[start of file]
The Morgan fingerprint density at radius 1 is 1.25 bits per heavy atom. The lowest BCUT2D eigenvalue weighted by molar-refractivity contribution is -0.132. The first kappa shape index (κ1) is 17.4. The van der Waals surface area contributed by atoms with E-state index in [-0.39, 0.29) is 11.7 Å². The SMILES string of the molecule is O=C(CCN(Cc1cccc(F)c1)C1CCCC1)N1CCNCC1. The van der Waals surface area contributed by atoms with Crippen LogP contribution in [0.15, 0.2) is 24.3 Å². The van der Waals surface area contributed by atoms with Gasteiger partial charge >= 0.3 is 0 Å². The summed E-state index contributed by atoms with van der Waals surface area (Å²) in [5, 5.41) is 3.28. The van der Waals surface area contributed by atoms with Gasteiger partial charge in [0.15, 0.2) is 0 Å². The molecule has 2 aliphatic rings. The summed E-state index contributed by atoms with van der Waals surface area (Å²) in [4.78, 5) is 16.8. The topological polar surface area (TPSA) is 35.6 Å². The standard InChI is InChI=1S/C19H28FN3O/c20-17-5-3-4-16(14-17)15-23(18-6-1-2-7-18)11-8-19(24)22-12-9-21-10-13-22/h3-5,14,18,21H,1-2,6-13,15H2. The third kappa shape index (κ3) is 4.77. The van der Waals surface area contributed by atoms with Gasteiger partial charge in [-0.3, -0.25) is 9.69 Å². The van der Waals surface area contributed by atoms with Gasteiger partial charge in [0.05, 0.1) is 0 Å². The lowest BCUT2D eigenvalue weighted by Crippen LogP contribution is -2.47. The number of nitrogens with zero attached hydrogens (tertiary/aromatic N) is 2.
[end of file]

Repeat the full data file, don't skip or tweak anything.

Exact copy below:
The Morgan fingerprint density at radius 1 is 1.25 bits per heavy atom. The lowest BCUT2D eigenvalue weighted by molar-refractivity contribution is -0.132. The first kappa shape index (κ1) is 17.4. The van der Waals surface area contributed by atoms with E-state index in [-0.39, 0.29) is 11.7 Å². The SMILES string of the molecule is O=C(CCN(Cc1cccc(F)c1)C1CCCC1)N1CCNCC1. The van der Waals surface area contributed by atoms with Crippen LogP contribution in [0.15, 0.2) is 24.3 Å². The van der Waals surface area contributed by atoms with Gasteiger partial charge >= 0.3 is 0 Å². The summed E-state index contributed by atoms with van der Waals surface area (Å²) in [5, 5.41) is 3.28. The van der Waals surface area contributed by atoms with Gasteiger partial charge in [0.15, 0.2) is 0 Å². The molecule has 2 aliphatic rings. The summed E-state index contributed by atoms with van der Waals surface area (Å²) in [4.78, 5) is 16.8. The topological polar surface area (TPSA) is 35.6 Å². The standard InChI is InChI=1S/C19H28FN3O/c20-17-5-3-4-16(14-17)15-23(18-6-1-2-7-18)11-8-19(24)22-12-9-21-10-13-22/h3-5,14,18,21H,1-2,6-13,15H2. The third kappa shape index (κ3) is 4.77. The van der Waals surface area contributed by atoms with Gasteiger partial charge in [-0.3, -0.25) is 9.69 Å². The van der Waals surface area contributed by atoms with Gasteiger partial charge in [0.05, 0.1) is 0 Å². The lowest BCUT2D eigenvalue weighted by Crippen LogP contribution is -2.47. The number of nitrogens with zero attached hydrogens (tertiary/aromatic N) is 2.